City Guide to Edinburgh, Scotland

City Guide to Edinburgh, Scotland

Mission Drift Review

By edg - Posted on 09 August 2011

Libby King and Brian Hastert
Show details
Traverse Theatre
Running time: 
Nate Koch (General Manager), Dave Polato (Production Stage Manager), Joe Cantalupo (Technical Director), Ben Gullard (Assistant Director)
Libby King (Catalina Rapalje), Brian Hastert (Joris Rapalje), Amber Gray (Joan), Mikaal Sulaiman (Chris), Heather Christian (Miss Atomic/Piano), Matt Bogdanow (Percussion), Gabe Gordon (Guitar/Bass)

This is New York based The TEAM's (the acronym stands for "Theatre of Emerging American Moment") fourth visit to the Fringe, but it's the first time that I have seen them perform. Now I feel like I've been missing out.

This was great. A smart, impressionistic, vital mix of theatre, dance, poetry, myth, economics, humour, and fantastic music, it works as a rock n' roll parable on the American way of life, seen in the context of the economic meltdown and fallout in the US housing market.

The location is Las Vegas, that shimmering, desert metropolis, where recent, doomed capitalist experiments look the most lurid, insane, and extreme. The story, which evolved through workshops and included research trips to Las Vegas and interviews with Wall Street insiders, follows Joan, who is trying to get back on her feet after losing her job at a casino, and Chris a cowboy indian who has been forced into selling his land which has been subsumed by Sin City.

Joan is visited in her distress by a sassy, showbiz siren Miss Atomic who, like a cross between her personal booster and a greek chorus, urges her to pick herself up and start again.

By way of inspiration, Ms Atomic introduces us to Catalina and Joris, a teen, Dutch couple as they step off the boat in New Amsterdam (later New York) in 1624.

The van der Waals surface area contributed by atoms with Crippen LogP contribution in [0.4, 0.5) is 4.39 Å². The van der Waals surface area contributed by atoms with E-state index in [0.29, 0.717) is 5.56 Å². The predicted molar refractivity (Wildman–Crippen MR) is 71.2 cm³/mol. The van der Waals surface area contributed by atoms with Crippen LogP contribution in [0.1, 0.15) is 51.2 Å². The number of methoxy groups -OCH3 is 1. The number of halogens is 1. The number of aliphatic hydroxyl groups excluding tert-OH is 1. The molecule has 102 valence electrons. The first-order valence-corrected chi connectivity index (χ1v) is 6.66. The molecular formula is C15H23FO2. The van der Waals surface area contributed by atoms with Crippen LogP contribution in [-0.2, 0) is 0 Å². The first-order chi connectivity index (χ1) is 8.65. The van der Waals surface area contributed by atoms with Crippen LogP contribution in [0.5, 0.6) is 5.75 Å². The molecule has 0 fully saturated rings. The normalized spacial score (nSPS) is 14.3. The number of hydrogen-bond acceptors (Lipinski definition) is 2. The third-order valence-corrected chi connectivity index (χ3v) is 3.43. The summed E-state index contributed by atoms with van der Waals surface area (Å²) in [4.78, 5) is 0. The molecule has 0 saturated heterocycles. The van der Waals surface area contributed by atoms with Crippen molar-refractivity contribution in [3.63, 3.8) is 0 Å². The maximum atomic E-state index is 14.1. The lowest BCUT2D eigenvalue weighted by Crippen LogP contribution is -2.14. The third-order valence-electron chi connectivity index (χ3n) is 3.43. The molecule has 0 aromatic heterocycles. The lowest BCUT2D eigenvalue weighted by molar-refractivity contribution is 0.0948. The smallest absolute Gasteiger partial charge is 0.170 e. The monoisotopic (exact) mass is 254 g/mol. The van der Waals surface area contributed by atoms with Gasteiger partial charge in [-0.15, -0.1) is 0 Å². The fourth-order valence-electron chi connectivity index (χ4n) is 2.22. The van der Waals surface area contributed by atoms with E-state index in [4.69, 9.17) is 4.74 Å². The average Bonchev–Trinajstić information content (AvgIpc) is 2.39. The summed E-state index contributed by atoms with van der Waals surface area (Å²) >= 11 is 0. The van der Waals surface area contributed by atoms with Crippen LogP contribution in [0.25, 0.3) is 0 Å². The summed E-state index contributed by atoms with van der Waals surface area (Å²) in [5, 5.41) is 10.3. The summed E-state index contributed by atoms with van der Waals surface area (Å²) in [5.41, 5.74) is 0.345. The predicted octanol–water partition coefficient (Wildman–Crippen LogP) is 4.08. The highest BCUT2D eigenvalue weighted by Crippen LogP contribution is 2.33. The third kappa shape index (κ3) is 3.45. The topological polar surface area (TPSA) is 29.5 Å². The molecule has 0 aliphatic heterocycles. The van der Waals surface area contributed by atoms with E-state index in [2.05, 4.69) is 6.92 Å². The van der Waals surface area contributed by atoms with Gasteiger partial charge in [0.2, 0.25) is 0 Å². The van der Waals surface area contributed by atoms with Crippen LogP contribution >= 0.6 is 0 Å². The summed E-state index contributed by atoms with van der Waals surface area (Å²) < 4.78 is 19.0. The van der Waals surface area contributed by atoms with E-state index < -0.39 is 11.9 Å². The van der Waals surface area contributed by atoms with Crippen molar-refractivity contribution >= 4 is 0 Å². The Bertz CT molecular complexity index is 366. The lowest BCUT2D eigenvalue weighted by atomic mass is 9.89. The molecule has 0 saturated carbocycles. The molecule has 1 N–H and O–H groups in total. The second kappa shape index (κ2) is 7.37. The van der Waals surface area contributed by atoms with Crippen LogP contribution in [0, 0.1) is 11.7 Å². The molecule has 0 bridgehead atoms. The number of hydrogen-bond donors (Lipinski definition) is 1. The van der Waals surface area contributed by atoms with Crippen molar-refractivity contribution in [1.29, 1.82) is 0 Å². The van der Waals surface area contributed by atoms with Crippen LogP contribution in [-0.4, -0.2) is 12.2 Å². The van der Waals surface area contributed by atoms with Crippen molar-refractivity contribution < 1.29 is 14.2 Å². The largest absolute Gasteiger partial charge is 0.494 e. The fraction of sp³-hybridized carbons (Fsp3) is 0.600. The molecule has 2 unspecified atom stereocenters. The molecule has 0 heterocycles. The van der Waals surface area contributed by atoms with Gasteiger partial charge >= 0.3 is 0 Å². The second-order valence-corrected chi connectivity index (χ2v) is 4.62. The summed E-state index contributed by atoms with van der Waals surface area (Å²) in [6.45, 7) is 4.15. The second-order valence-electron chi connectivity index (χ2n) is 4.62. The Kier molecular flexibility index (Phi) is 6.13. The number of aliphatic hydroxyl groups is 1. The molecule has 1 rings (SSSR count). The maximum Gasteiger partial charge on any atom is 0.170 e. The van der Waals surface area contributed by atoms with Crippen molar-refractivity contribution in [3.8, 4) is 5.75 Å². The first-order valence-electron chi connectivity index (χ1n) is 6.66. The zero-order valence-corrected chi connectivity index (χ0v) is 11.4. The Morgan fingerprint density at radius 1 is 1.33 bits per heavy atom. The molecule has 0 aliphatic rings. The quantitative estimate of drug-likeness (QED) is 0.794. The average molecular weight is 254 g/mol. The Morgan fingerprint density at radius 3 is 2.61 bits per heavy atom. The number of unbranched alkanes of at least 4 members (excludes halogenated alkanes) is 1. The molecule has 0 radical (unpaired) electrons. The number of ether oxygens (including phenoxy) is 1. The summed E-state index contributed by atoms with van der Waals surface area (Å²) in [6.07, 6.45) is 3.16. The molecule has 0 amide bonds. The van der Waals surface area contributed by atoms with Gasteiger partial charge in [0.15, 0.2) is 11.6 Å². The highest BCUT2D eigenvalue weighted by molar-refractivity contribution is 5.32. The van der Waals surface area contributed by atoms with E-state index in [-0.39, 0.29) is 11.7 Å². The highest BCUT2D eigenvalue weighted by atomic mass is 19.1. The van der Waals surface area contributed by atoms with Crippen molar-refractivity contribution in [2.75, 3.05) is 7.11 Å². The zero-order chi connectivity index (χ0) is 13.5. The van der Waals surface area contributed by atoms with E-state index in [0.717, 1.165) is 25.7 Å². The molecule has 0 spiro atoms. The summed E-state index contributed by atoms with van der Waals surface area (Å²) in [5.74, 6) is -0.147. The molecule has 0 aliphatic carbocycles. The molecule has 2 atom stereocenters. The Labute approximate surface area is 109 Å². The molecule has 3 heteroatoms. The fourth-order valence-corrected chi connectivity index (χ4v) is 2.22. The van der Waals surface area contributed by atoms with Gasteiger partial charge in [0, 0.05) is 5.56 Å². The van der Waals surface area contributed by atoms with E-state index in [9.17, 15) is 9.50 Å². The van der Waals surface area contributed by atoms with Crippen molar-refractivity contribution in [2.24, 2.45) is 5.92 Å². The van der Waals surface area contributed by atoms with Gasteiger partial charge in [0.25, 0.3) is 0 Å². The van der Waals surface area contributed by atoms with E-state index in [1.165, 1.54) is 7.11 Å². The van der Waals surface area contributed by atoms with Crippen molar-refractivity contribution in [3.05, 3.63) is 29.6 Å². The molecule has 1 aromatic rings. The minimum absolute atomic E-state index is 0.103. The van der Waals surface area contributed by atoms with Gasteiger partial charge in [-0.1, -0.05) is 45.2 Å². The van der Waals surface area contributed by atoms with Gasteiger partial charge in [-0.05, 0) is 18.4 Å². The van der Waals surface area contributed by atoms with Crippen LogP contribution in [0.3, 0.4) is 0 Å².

In this parallel narrative which eventually ties in with Joan's current predicament, we witness a kind of mythical every-couple roaring through 400 years of history and the American continent in an accelerating cycle of reinvention-growth-expansion-destruction.

The show doesn't fit neatly into a category: it's both musical and theatre. The band is on stage – bassist, drummer, and Ms Atomic, the petite chanteuse in indian head-dress playing, atop, or draped over a white baby grand. The cast all sing, act, dance excellently.

A gleeful experiment, Mission Drift still packs a punch as it mocks the wide-eyed optimism and emptiness of America's entrepreneurial fixation. While we are invited to laugh at the characters' dumb innocence in scenes such as when they crack open a beer, don sunglasses and fire up an H-bomb, these are characters whose emotional rollercoaster you're happy to ride along on. They may leave everything trashed in their wake but they are not totally unsympathetic. Probably because, in their simple dreams and desires, they to some extent reflect us too and our society.

Heather Christian's music, with its Southern blues, gospel, and soul influences, was a good mix of uptempo and slower numbers with, appropriately, Elvis standards Viva Las Vegas and Suspicious Minds.

In the spirit of experimentation, TEAM also muck around with theatrical convention. For example,  narrated stage directions pre-empt action, and at one point a heavily pregnant Catalina casually crosses the stage to ask an audience member's help setting up chairs and with watering her precious tulips (an investment she brought over from Holland).

I also liked the way that the lyrics for the songs are projected discretely on stage, as it not always easy to clearly discern lyrics for songs you haven't previously heard. The multimedia effects combined nicely with simple staging (mushroom cloud scene being one).

At two hours it would seem a long show but it doesn't outstay its welcome. In fact, considering how much music is in the show it's amazing how much they cram in. Dialogue is stripped bare and essential. Lines like "Stay. Grow-up. Build-up. And double-down."

The point about man replacing nature with this gaudy representation of nature and the artificiality of everything in Las Vegas – the mechanical buffalo and indians, and underground forests - may have been overstated. But that's a small quibble, especially since I wholeheartedly sympathise with the eco-sentiment.

In short, this is really a very watchable show illustrating how the economic mantra of Constant Growth ultimately leaves its land exhausted, and its people embittered and spiritually dessicated. And it has a good time while it does it.

With financial markets faltering again and the streets burning, it is so very appropriate for our time.

Show times:  Til 14 August

Tickets: £6-£17